Adventures — 13 January 2019 at 12:47 pm

On Call On The River: Stepping into Expedition Medicine

Vari McCall / Expedition Leader, Nurse and Paramedic / Ninth Wave Global

For the past three years, nurse and paramedic Vari McCall has been working overseas as an expedition leader and medic. Following trips with Exile Medics, Adventure Medicine and Raleigh International, she became involved with Ninth Wave Global, sailing to America from Greenland, canoeing along the Mississippi, horse riding in the outback of New Mexico and spending time with rural communities in Mexico and Peru. We asked her about her expeditions, as well as how she fits these trips in with life and work in the U.K.

Hi Vari, please tell us, why Ninth Wave Global?

I had heard positive feedback from a friend who had been involved with them and after finding out more, I liked and respected their ethos. Ninth Wave Global is a non-profit, independent and international organisation. They travel to remote places, generating space for investigation and positive change in environmental, community and social settings. Their aim is to reimagine exploration not just as a tool for positive change but also as a practice which is a global experience, accessible and beneficial to all. This all felt very important to me. I didn’t want to get involved with a commercial tourist company or an organisation who were in and out of the community quickly, never following up on their work. Ninth Wave provide ongoing support to the local communities and initiatives in all the areas that they journey to. So, with my 40L backpack, I headed off for a whole month to see what the organisation was about. I stayed for five months! Two years on, I am still involved with the organisation as an expedition leader. I also run some journeys with a wilderness medicine component, enabling students, doctors and other individuals to gain experience in expedition medicine work.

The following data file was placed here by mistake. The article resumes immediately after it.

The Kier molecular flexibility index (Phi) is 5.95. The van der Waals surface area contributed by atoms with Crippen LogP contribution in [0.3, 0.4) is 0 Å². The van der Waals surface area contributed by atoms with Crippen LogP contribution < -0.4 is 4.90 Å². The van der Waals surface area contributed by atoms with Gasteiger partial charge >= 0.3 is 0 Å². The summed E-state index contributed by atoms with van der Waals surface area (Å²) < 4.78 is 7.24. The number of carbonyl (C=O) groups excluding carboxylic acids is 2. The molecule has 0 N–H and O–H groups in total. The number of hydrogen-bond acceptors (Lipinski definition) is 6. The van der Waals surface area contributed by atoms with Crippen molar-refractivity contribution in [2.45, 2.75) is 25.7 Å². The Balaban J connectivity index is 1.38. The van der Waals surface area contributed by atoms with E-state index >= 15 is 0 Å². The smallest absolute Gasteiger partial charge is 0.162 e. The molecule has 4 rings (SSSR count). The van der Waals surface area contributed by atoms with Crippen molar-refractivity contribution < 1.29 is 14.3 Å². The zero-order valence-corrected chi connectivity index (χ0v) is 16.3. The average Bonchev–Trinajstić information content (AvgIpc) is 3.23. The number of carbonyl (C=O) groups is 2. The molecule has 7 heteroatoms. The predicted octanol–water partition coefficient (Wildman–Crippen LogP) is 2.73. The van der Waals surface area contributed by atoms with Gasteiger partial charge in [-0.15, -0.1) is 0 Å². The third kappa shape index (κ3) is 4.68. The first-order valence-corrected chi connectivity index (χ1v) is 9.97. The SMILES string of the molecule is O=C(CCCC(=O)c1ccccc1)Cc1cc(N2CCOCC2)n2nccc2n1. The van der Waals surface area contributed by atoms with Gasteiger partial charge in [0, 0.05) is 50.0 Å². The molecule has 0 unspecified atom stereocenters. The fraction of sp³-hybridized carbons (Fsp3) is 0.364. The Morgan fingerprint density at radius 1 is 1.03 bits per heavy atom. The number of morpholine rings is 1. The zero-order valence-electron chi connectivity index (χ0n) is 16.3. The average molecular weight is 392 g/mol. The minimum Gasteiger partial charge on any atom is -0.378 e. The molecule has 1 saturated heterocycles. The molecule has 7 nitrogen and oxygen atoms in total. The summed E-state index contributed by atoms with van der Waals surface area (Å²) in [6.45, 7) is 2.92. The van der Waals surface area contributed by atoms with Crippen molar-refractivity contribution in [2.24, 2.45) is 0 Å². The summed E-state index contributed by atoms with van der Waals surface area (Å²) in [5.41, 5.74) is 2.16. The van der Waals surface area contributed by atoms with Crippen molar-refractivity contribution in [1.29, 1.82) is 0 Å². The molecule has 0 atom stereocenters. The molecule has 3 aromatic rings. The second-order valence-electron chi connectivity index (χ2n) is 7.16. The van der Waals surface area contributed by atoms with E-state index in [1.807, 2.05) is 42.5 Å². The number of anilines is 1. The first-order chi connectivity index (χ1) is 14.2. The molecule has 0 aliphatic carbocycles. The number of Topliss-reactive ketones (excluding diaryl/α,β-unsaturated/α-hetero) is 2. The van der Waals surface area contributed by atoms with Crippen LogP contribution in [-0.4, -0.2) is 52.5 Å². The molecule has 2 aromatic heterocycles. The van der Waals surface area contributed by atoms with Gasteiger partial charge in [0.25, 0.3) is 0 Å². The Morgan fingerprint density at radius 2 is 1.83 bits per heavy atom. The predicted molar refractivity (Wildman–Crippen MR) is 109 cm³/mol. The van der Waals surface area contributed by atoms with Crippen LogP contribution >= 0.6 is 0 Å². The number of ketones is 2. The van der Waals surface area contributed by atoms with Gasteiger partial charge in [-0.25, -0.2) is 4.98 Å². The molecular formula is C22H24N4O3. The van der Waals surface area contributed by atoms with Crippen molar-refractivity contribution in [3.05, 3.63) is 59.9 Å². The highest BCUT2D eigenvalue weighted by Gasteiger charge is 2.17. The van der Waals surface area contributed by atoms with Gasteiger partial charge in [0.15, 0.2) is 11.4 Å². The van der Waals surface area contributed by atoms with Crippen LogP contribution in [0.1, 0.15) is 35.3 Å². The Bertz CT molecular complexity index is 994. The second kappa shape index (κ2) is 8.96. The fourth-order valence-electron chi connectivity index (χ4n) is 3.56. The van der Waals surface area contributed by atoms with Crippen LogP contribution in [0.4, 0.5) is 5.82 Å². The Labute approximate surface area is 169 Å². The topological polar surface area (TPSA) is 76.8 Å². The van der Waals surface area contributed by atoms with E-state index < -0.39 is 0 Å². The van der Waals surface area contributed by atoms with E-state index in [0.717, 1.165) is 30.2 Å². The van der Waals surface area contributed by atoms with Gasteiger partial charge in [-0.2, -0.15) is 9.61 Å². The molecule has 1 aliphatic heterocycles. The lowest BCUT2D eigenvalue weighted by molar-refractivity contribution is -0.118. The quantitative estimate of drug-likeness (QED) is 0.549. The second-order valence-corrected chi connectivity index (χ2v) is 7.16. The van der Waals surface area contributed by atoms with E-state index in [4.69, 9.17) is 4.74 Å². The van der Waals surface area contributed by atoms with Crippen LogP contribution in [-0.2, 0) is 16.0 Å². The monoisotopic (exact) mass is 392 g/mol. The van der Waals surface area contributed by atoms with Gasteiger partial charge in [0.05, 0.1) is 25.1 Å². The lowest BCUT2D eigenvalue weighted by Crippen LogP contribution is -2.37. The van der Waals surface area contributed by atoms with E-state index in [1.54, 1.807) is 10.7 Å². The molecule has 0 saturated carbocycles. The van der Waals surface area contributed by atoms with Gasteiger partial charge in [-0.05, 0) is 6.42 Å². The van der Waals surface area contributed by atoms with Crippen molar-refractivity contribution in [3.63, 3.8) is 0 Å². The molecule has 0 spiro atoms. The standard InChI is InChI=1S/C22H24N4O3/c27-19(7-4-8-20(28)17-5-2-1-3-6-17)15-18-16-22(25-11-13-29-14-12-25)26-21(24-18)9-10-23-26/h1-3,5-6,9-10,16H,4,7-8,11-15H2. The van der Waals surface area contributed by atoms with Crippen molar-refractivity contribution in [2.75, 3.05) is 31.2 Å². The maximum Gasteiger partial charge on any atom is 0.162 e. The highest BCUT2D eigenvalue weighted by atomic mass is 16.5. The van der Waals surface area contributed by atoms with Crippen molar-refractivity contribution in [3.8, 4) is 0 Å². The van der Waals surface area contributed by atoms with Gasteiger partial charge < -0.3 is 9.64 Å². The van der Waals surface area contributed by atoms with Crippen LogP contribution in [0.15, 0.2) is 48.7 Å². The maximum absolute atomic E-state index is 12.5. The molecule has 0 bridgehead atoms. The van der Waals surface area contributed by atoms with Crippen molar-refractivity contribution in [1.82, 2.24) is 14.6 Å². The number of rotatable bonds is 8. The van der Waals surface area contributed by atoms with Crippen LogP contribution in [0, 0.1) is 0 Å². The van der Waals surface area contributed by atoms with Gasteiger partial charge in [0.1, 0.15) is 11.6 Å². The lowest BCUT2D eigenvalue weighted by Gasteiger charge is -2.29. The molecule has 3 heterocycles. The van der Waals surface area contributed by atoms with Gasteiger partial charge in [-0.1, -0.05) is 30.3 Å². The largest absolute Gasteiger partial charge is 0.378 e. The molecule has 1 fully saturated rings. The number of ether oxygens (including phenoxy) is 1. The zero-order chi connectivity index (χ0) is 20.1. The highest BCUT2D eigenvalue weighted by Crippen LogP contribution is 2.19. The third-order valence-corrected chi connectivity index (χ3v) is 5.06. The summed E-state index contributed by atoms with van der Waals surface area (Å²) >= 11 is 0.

Where do your wilderness medicine journeys take you?